Have you ever been somewhere and wondered if you could share your Internet connection from your Mac with your iPad, iPod touch, or data-less iPhone? It's easier than you think, thanks to a feature of Mac OS X. In this how-to, we'll show you just how it's done by creating a wireless ad-hoc network right from your AirPort-equipped Mac.
Surprise! AT&T isn't making friends with Consumer Reports readers and we wonder once again how come no talks about a Sprint iPhone.
iPad 2 rumors spin up the Internet. The latest rumor involves a shipping date for the next-generation iPad. We still think it'll drop in April instead of February. Listen for our super logical iPad-in-April reasons.
And finally, Flo has an issue with the new ABBA app.
In this week's Best Case Scenario, it's the return of the iPhone 4 case reviews! This week, we've got splendid cases from brands like Gumdrop, Trtl Bot, eco-friendly BioSerie and makers of hand-made Moleskine look alike cases, Pad & Quill.
Mac users have had a long, sometimes frustrating relationship with the MobileMe. Originally launched a decade ago as iTools, the service was touted by Apple as a series of free, internet-based tools to make the lives of OS 9 users just a little bit easier. By 2002, iTools had evolved into .Mac and became a subscription-only service geared towards the needs of OS X users, and thus it remained until 2008 when the service was once again rebranded as MobileMe. The service as we know it today is one that MobileMe subscribers have a hard time admitting that they love, as it very often give us reasons to hate it.
This week, in response to an email from an exasperated user of the service, Steve Jobs promised that MobileMe would be getting an overhaul in 2011. Mr. Jobs, if you're reading this, we'd like to offer up a list of five ways that we here at Mac|Life feel Apple could improve MobileMe.
Google wasn’t content to end their Tuesday with the unveiling of Chrome OS and the Chrome Web Store -- they slipped a Google Latitude app for the iPhone past the goalie, as it were. But don’t go looking for it, because it’s already gone.
Let’s face it: we’re all waiting for Markus “Notch” Persson to bring an official version of “Minecraft” to the iOS platform. The second it goes on the App Store at a reasonable price, we’re downloading it and enjoying the heck out of the block-building, mineral harvesting, fortress building, enemy defending and slaying goodness that comes with it.
We also plan on playing until sleep and adequate social skills are but distant memories...but shh, don't tell anyone.
Still, there’s the downtime between now and the final release and not much that can be done about it, no matter how much you insist that you want the official version of Minecraft to arrive on the App Store. In the meantime, Ari Ronen’s “Eden – World Builder” will just have to be the methadone fix for the Minecraft heroin you’re craving.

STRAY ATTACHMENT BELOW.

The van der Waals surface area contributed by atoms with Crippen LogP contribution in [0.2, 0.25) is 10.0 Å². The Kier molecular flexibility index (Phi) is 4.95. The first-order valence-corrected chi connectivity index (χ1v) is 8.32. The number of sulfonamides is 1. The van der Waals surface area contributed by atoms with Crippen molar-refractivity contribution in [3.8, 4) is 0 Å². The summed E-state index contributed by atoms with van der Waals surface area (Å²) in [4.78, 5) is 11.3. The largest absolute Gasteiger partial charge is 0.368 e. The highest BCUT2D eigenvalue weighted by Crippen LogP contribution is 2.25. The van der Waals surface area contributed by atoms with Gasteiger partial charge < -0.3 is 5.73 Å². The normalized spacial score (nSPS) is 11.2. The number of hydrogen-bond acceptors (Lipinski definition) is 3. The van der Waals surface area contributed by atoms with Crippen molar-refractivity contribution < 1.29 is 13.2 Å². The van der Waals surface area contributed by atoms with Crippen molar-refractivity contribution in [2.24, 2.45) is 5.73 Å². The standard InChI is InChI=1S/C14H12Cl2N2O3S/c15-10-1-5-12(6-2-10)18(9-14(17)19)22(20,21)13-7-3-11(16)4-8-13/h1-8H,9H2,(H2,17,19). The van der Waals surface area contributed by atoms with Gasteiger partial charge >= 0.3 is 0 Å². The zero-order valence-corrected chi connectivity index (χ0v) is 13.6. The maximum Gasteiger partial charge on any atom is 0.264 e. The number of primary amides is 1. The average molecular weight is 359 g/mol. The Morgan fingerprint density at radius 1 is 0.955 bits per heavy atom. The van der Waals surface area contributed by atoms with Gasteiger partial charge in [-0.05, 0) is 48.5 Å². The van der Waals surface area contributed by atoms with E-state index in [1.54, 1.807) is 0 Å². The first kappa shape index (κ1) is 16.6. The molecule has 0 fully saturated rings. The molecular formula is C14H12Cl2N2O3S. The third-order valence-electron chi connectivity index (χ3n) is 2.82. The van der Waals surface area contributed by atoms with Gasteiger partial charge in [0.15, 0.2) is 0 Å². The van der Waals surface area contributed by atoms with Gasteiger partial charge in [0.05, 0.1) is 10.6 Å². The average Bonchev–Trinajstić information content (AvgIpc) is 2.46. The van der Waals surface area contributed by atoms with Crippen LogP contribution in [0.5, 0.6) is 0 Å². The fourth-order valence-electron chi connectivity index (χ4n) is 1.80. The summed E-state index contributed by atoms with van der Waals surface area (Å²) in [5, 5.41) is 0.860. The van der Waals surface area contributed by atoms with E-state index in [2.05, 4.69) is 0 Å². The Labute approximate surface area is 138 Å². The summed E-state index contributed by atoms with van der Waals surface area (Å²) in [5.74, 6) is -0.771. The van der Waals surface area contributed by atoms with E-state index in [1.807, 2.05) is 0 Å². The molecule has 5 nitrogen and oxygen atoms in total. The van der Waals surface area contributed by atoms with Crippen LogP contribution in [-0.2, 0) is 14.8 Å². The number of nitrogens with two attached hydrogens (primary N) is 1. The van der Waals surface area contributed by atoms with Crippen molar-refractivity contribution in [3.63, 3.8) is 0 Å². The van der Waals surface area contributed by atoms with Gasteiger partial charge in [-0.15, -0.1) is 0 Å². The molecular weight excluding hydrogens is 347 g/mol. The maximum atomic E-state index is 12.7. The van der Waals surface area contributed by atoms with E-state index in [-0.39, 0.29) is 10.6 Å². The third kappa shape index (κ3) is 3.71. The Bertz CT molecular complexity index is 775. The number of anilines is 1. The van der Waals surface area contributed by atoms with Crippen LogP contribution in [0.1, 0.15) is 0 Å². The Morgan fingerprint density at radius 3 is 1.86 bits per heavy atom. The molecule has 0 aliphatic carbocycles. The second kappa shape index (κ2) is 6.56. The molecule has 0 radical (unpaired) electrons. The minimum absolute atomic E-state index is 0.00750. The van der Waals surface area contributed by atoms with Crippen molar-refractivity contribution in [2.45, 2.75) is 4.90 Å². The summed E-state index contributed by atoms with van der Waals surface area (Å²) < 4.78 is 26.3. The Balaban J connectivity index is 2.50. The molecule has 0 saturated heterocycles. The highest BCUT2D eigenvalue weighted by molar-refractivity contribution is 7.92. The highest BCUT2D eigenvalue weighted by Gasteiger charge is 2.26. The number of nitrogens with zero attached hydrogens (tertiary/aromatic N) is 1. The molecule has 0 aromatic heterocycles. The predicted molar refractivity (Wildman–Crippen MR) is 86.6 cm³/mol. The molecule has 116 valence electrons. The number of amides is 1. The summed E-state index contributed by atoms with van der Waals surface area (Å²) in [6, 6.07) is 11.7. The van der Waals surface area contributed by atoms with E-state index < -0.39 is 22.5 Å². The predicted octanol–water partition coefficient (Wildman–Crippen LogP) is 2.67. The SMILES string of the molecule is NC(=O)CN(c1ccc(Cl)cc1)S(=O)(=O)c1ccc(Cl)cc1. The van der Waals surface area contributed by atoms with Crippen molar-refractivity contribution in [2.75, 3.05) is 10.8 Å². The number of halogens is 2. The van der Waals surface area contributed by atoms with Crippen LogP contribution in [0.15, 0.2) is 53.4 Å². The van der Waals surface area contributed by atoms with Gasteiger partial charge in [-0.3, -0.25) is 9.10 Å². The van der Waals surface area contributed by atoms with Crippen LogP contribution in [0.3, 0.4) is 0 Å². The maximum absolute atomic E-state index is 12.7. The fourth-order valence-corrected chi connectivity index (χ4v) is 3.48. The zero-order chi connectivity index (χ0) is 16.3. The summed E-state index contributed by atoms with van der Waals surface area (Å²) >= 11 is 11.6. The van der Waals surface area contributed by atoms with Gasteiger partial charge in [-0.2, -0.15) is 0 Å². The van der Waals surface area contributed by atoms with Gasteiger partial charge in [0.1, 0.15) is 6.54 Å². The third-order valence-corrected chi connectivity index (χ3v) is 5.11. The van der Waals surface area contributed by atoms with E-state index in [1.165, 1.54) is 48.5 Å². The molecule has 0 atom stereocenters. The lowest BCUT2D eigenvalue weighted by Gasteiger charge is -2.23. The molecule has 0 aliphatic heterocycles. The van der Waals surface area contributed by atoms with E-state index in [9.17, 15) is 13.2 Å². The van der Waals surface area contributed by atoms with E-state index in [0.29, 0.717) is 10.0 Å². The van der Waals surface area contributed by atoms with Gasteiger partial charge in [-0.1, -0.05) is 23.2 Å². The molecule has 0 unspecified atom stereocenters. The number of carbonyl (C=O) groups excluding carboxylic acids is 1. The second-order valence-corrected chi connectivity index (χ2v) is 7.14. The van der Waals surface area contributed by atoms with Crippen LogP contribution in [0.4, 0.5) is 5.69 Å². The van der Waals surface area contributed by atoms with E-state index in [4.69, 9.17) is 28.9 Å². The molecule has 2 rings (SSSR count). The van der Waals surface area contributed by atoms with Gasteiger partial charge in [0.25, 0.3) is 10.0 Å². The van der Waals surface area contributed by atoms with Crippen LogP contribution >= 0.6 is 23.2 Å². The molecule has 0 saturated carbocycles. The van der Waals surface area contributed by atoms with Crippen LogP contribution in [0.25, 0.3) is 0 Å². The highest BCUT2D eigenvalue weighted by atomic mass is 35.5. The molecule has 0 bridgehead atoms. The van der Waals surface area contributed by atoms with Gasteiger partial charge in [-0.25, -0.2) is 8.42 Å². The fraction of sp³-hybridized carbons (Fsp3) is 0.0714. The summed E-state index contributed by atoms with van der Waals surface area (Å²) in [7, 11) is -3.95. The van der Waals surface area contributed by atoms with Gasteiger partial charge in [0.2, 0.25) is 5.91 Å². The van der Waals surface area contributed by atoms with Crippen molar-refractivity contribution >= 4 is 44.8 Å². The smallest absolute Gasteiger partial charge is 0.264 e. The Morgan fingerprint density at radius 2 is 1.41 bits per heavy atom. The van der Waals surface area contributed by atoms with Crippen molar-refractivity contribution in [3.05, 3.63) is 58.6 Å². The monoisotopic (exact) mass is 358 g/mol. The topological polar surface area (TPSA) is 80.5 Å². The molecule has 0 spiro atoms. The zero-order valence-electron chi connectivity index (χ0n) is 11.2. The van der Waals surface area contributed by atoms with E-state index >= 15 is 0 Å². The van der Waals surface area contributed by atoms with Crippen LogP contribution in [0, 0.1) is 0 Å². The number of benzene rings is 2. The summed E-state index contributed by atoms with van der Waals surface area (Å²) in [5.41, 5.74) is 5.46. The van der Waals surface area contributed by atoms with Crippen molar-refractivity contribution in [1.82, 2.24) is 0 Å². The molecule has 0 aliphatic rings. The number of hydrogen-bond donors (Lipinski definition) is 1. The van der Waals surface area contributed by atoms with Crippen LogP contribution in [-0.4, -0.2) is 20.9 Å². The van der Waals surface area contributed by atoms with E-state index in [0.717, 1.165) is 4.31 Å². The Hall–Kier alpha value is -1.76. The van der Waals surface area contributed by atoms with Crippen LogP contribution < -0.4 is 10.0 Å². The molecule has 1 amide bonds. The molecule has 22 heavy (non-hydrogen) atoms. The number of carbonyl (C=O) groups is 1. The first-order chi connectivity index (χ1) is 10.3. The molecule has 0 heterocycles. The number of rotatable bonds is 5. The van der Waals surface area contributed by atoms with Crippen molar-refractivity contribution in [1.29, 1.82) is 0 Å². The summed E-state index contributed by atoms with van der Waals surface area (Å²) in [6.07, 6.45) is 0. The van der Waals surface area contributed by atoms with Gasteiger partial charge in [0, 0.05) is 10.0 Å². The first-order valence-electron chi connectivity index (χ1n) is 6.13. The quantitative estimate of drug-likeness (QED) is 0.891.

Earlier this week, we showed you how to remove Twitter followers from your account en masse, making it easy to clear out the deadwood from your feed so that you can focus on reading tweets from the folks that matter to you the most. Today, we're going to show you what to do if you just kind of want the folks that matter most to shut up for a little while. Muuter is a free service from 3 Monos Lab and Andrés Bianciotto that gives you the option to temporarily silence any number of Twitter users for as little as an hour up to as long as a week. By following this how-to guide, you'll learn how to get some much needed Twitter-based peace and quiet with no more effort than it takes to click your mouse a few times.
Admit it: You’re an iPhone owner and closet ABBA fan. Now those two great tastes have come together in one place with the release of ABBA Singbox, the first official ABBA app which lets you belt out “Dancing Queen” and share it with the world.
It was inevitable that it would come to this, but ultimately we all knew this was the direction Google was headed with their book project. Not simply scanning and indexing various libraries holdings, but moving toward e-readership was always in the cards for the search giant. And with their announcement today, Google moves into direct bookstore competition with Amazon, Apple, Barnes & Noble, Sony, and more.
While we’re all busy hightailing it into the digital age, photographers everywhere are also rediscovering the charming aesthetics of the analog days gone by.
Lomography--or casual, snapshot photography using Lomo cameras made in Russia--is getting hot (yes really--check out lomography.com for more). But having to purchase a separate camera for the sole purpose of taking slightly out-of-focus, high-contrast photos seems a little drastic. So if you already own either an affordable point-and-shoot or a fancy DSLR and have access to Photoshop, why not just apply a few simple filters to give that trendy look to your digital photos?